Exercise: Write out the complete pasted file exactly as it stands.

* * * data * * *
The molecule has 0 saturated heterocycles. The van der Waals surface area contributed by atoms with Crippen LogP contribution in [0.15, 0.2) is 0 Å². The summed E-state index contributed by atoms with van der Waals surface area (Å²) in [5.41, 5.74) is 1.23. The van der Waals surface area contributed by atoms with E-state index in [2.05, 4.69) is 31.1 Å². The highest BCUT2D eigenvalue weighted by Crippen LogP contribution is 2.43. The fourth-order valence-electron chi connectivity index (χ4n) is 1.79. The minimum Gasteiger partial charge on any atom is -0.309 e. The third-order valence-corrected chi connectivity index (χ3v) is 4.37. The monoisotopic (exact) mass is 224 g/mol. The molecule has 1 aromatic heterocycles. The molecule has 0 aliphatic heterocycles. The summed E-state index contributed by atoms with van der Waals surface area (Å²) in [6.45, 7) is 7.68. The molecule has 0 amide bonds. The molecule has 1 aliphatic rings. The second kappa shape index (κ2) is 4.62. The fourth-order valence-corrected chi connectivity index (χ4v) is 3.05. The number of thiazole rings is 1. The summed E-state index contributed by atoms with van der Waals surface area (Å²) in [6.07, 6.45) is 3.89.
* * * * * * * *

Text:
The molecule has 0 saturated heterocycles. The van der Waals surface area contributed by atoms with Crippen LogP contribution in [0.15, 0.2) is 0 Å². The summed E-state index contributed by atoms with van der Waals surface area (Å²) in [5.41, 5.74) is 1.23. The van der Waals surface area contributed by atoms with E-state index in [2.05, 4.69) is 31.1 Å². The highest BCUT2D eigenvalue weighted by Crippen LogP contribution is 2.43. The fourth-order valence-electron chi connectivity index (χ4n) is 1.79. The minimum Gasteiger partial charge on any atom is -0.309 e. The third-order valence-corrected chi connectivity index (χ3v) is 4.37. The monoisotopic (exact) mass is 224 g/mol. The molecule has 1 aromatic heterocycles. The molecule has 0 aliphatic heterocycles. The summed E-state index contributed by atoms with van der Waals surface area (Å²) in [6.45, 7) is 7.68. The molecule has 0 amide bonds. The molecule has 1 aliphatic rings. The second kappa shape index (κ2) is 4.62. The fourth-order valence-corrected chi connectivity index (χ4v) is 3.05. The number of thiazole rings is 1. The summed E-state index contributed by atoms with van der Waals surface area (Å²) in [6.07, 6.45) is 3.89.